The fate of wood

Trees are part of the carbon cycle. When they die, they go on storing carbon for a while. But as the fallen trunks and large branches decompose, that carbon moves into the soil and the atmosphere. USDA Forest Service researcher Carl Trettin and his colleagues have designed a new study to show how wood-carbon moves…  More 

Breaking it down with insects: Deadwood decomposition across the globe

Across the globe, insects can decompose almost 30% of all fallen tree branches, trunks, and other deadwood. The findings have important implications for the global carbon cycle. USDA Forest Service scientists Michael Ulyshen and Grizelle Gonzalez, were part of an international research team that investigated the role of insects in decomposing deadwood in ecosystems across…  More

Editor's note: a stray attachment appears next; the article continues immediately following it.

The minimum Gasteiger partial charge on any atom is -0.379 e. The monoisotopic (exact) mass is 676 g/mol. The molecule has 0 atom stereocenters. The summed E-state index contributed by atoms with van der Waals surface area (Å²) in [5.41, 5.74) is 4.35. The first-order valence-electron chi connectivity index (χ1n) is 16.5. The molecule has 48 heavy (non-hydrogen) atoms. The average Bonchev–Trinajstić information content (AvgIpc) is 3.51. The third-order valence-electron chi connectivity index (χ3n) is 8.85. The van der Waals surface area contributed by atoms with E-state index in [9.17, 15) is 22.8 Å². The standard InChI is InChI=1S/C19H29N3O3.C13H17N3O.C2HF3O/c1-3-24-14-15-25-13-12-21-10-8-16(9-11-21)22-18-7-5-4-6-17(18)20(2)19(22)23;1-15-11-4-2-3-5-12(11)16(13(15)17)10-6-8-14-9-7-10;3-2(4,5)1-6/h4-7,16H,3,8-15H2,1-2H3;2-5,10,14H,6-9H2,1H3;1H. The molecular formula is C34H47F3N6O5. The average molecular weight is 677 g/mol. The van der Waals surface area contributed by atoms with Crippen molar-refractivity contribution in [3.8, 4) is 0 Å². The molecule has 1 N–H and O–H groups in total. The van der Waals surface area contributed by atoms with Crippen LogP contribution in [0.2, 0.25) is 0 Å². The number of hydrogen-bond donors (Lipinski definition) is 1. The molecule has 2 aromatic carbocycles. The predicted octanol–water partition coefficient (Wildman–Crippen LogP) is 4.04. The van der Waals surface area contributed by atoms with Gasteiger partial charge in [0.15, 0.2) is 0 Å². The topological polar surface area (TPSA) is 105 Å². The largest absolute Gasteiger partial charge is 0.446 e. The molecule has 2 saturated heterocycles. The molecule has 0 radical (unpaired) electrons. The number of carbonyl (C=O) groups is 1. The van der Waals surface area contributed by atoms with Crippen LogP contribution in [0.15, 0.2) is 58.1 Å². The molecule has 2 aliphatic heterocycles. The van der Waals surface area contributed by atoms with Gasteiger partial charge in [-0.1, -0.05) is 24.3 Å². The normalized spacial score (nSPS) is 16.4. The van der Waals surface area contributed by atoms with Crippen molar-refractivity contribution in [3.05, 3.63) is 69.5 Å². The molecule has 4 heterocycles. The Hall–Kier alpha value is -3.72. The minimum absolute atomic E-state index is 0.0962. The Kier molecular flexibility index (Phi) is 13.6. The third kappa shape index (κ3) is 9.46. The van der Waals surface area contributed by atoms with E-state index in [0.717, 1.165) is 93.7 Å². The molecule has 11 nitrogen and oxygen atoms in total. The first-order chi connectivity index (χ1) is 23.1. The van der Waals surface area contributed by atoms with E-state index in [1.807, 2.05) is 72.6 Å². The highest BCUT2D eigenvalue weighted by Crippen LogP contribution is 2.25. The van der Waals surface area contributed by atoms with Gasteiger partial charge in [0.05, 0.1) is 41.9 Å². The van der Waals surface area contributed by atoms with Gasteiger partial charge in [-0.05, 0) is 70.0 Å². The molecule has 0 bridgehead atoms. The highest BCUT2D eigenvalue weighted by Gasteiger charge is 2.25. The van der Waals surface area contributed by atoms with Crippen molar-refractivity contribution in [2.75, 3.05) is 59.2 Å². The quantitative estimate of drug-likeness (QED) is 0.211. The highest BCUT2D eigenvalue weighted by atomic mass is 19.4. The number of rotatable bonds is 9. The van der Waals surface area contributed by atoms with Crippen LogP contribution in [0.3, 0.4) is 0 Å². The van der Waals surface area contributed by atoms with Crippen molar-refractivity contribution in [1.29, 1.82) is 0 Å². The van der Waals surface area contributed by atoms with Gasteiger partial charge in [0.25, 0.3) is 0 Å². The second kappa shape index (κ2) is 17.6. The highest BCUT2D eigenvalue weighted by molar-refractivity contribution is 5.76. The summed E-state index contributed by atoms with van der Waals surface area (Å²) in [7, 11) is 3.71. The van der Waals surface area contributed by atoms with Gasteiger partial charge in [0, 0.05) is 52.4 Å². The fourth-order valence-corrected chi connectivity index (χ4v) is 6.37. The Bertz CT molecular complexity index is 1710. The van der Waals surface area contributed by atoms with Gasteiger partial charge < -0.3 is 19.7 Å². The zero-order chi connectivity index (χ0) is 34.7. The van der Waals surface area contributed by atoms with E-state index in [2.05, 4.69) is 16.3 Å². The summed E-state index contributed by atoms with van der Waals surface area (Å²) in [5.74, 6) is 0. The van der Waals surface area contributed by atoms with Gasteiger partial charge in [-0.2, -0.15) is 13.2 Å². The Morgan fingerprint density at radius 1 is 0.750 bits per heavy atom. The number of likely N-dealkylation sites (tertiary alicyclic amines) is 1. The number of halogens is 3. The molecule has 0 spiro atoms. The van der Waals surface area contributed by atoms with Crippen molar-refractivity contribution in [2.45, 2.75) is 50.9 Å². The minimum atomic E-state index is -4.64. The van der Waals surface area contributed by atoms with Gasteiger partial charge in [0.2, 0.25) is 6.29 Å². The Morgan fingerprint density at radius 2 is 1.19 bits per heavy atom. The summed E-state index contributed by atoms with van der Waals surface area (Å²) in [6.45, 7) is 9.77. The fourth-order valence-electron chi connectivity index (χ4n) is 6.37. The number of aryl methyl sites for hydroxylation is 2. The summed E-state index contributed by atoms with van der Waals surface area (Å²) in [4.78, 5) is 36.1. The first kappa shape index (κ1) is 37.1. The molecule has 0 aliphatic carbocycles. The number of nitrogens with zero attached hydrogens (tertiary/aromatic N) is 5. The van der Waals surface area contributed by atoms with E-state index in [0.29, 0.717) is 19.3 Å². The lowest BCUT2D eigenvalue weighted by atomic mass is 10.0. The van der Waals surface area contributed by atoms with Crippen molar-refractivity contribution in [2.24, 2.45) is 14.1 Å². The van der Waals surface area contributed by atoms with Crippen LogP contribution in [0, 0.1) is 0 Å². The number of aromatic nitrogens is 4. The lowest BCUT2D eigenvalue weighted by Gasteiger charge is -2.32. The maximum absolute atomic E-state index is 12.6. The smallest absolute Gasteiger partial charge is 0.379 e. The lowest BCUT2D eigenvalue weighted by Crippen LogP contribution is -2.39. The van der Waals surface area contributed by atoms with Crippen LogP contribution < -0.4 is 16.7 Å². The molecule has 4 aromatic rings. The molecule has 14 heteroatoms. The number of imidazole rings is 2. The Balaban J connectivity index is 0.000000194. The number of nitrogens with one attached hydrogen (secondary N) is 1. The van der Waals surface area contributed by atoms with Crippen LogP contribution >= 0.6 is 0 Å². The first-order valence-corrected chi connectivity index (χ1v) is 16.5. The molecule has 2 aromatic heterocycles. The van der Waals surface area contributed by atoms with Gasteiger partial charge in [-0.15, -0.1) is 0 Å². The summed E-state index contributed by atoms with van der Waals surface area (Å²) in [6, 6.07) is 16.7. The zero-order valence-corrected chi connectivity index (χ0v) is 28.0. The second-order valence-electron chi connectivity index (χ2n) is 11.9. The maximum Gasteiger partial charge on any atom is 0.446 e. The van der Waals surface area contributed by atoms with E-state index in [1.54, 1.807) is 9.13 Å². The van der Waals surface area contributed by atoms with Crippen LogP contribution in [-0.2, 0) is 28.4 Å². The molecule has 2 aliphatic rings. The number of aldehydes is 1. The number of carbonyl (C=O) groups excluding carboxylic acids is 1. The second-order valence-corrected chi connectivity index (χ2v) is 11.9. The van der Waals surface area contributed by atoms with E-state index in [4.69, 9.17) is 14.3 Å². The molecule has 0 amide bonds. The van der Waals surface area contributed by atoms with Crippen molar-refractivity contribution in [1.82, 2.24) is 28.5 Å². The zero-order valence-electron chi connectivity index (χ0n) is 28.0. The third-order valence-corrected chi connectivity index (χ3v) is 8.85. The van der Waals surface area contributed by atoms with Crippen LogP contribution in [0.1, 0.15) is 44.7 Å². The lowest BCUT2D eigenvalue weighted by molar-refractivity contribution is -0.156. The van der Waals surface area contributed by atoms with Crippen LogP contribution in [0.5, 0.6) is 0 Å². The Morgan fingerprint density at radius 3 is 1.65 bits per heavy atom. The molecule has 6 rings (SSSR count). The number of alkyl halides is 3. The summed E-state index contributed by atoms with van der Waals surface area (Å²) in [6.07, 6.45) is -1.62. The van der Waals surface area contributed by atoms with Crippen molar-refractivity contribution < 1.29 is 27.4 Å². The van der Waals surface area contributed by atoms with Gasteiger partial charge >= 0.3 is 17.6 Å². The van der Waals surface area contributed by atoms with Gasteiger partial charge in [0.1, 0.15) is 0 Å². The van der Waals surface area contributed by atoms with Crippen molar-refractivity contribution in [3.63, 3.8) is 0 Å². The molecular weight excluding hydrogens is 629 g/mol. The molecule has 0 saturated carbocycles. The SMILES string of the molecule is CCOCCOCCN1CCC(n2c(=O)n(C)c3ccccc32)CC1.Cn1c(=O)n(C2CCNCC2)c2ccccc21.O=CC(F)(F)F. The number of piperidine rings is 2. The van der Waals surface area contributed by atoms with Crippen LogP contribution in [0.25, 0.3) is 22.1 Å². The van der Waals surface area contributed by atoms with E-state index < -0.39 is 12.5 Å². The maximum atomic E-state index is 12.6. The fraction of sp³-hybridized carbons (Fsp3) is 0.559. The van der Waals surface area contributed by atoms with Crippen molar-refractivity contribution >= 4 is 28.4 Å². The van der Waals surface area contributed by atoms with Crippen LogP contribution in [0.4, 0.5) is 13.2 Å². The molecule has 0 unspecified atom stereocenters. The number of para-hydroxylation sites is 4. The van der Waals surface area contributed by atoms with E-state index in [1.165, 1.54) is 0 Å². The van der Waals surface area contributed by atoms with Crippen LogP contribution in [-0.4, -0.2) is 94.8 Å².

Deadwood in Longleaf Pine Forests

Longleaf pine forests are important ecosystems for a broad array of wildlife and understory plant species, such as the red-cockaded woodpecker, the southeastern fox squirrel, and the venus fly trap. Over time, the forests have dwindled due to replacement by other land uses and the suppression of fires with which they evolved. Now, they are…  More